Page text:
Go was a natural choice for the backend of the Portainer web application. It makes the creation of HTTP API/services a breeze with a lot of standard features available in the ecosystem.
One of the main thing we like with Go is its synergy with Docker and how easy it is to leverage this synergy to easily distribute an efficient software:
Combining these points with the empty scratch Docker image and multi-platform images, we can distribute Portainer for any environment that is running Docker. It allows our users to get started using the software in a matter of seconds.
Go is also heavily geared toward the creation of HTTP/API services and is a language that is easy to read and also quite easy to learn, making it a first choice in the context of Portainer.
So when starting a new project you generally have your go to tools to get your site up and running locally, and some scripts to build out a production version of your site. Create React App is great for that, however for my projects I feel as though there is to much bloat in Create React App and if I use it, then I'm tied to React, which I love but if I want to switch it up to Vue or something I want that flexibility.
So to start everything up and running I clone my personal Webpack boilerplate - This is still in Webpack 3, and does need some updating but gets the job done for now. So given the name of the repo you may have guessed that yes I am using Webpack as my bundler I use Webpack because it is so powerful, and even though it has a steep learning curve once you get it, its amazing.
The next thing I do is make sure my machine has Node.js configured and the right version installed then run Yarn. I decided to use Yarn because when I was building out this project npm had some shortcomings such as no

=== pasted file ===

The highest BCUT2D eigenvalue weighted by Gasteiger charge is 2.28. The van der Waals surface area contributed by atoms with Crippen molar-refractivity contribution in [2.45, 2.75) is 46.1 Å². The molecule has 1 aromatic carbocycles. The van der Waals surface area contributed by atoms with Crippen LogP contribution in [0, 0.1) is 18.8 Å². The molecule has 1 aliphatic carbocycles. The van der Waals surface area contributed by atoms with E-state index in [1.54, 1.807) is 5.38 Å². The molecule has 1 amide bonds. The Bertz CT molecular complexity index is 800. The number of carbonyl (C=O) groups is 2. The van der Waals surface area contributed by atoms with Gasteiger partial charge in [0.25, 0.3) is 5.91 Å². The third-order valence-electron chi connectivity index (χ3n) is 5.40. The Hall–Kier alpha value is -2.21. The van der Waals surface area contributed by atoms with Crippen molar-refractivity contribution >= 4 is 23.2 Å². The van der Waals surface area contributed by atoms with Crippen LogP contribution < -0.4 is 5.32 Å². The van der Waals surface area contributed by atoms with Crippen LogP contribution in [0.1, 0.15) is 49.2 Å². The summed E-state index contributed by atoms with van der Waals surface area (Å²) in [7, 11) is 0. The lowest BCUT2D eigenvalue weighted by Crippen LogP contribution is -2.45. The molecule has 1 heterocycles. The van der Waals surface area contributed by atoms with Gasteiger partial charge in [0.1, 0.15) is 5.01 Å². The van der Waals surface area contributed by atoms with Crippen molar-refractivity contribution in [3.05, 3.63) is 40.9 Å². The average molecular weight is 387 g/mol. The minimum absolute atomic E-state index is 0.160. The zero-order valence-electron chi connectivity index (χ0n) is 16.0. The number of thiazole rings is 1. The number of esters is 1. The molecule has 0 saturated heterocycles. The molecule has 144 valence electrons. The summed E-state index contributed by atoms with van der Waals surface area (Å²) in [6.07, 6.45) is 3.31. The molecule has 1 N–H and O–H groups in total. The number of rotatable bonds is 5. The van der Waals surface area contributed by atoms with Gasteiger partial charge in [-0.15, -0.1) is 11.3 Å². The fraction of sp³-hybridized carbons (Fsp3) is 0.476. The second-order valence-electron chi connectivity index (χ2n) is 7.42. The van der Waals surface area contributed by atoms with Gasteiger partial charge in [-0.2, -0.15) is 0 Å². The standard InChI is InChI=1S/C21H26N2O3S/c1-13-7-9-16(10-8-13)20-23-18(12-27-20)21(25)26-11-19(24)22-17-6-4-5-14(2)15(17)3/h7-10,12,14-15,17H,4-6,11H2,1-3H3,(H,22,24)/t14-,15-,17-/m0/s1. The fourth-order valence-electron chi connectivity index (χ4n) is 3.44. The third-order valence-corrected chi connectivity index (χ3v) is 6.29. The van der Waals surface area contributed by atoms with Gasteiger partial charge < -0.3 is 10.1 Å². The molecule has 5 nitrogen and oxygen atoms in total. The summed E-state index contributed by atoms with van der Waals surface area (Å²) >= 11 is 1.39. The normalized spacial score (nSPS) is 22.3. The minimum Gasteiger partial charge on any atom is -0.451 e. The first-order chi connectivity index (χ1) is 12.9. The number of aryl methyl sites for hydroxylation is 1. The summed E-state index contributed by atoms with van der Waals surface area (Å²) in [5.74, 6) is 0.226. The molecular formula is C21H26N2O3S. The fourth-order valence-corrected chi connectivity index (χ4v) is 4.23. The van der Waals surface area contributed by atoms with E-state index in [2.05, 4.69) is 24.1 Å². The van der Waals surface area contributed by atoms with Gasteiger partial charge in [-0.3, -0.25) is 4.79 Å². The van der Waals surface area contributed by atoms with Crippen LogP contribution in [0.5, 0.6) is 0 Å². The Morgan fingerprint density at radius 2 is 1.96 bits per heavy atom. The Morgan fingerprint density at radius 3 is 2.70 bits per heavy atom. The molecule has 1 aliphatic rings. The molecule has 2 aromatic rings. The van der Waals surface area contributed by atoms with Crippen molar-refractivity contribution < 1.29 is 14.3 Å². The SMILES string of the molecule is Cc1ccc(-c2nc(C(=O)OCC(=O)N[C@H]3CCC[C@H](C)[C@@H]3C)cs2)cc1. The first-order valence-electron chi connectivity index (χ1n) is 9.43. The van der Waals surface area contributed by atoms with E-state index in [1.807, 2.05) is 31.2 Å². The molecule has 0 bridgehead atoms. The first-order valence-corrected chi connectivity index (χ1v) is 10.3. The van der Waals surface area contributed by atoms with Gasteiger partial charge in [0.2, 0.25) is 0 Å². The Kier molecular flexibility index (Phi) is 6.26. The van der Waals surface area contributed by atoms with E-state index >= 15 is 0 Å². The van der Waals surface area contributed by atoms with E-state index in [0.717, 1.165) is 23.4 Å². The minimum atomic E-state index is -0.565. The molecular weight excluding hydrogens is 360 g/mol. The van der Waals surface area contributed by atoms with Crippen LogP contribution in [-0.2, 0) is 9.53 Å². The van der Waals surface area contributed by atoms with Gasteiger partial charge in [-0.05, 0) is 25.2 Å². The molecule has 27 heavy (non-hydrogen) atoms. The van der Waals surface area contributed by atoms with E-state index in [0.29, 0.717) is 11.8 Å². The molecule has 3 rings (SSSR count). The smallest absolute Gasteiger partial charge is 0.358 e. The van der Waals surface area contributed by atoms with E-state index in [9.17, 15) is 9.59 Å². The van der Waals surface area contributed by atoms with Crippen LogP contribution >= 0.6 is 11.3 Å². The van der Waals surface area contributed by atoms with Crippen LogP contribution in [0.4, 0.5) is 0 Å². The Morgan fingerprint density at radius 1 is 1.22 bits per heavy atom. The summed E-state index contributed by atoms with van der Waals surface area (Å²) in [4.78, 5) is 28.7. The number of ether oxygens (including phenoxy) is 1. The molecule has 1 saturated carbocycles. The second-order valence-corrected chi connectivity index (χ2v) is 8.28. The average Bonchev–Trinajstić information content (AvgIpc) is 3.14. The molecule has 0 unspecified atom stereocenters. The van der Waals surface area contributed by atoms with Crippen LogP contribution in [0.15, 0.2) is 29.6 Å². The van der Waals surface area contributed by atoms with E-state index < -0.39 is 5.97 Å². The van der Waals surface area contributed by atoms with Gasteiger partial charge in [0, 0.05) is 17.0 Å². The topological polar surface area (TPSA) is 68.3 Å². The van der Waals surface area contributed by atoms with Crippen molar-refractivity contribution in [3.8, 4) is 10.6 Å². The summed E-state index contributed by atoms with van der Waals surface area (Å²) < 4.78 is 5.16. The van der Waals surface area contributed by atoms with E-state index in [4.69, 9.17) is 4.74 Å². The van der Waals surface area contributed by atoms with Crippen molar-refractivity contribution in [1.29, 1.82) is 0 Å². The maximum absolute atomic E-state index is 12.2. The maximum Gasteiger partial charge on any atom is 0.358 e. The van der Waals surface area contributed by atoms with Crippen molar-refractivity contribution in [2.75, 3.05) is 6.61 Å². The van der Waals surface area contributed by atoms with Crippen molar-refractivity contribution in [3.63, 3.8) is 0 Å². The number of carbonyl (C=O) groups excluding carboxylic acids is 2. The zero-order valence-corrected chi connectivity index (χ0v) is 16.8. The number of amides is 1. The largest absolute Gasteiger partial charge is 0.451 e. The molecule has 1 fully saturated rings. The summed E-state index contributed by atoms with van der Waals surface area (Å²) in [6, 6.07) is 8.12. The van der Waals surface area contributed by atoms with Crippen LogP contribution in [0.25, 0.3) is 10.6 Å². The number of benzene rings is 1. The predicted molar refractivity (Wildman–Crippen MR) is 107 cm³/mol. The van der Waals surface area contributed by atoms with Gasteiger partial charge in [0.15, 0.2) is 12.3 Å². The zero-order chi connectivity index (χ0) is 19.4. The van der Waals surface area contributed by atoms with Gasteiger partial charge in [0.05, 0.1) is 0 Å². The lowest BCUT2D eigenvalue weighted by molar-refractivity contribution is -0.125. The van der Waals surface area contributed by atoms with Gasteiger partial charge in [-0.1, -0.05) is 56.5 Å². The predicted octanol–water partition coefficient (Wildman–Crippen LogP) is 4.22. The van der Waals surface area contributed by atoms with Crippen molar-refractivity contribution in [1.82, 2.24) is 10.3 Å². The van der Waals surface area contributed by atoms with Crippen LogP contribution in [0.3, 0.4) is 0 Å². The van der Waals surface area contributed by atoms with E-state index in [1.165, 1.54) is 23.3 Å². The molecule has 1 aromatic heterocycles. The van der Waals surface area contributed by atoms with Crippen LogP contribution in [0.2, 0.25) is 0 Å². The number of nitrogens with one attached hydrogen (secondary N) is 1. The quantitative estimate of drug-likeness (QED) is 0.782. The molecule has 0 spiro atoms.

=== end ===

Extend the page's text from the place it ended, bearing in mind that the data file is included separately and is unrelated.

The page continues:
.lock file. I could probably move from Yarn to npm but I don't really see any point really.
I use Babel to transpile all of my #ES6 to #ES5 so the browser can read it, I love Babel and to be honest haven't looked up any other transpilers because Babel is amazing.
Finally when developing I have Prettier setup to make sure all my code is clean and uniform across all my JS files, and ESLint to make sure I catch any errors or code that could be optimized.
I'm really happy with this stack for my local env setup, and I'll probably stick with it for a while.
I've always been passionate about knowing more about how #UX the products that I'm building and have used a bunch of session replay tools in the past, tools like Crazy Egg Hotjar Mixpanel but i am developing affinity for FullStory. I find searching for events to be effective and fast. i live the ability to see when users are frustrated and also skip inactivity, it's pretty intuitive.
I also feel that the creating funnels could be improved (like Mixpanel ) and also give recommendations about using your data tier more efficiently.
When we rebooted our front-end stack earlier this year, we wanted to have a consolidated and friendly developer experience. Up to that point we were using Sass and BEM. There was a mix of HAML views, React components and Angular. Since our ongoing development was going to be exclusively in React, we wanted to shift to an inline styling library so the "wall of classnames" could be eliminated. The ever-shifting landscape of inline CSS libraries for React is sometimes difficult to navigate.
We decided to go with Glamorous for a few reasons:
As you may or may not know, Glamorous has ceased active development and been mostly superseded by Emotion. We are planning to migrate to either Emotion or @styled-components in the near future, and I'll write another Stack Decision when we get there!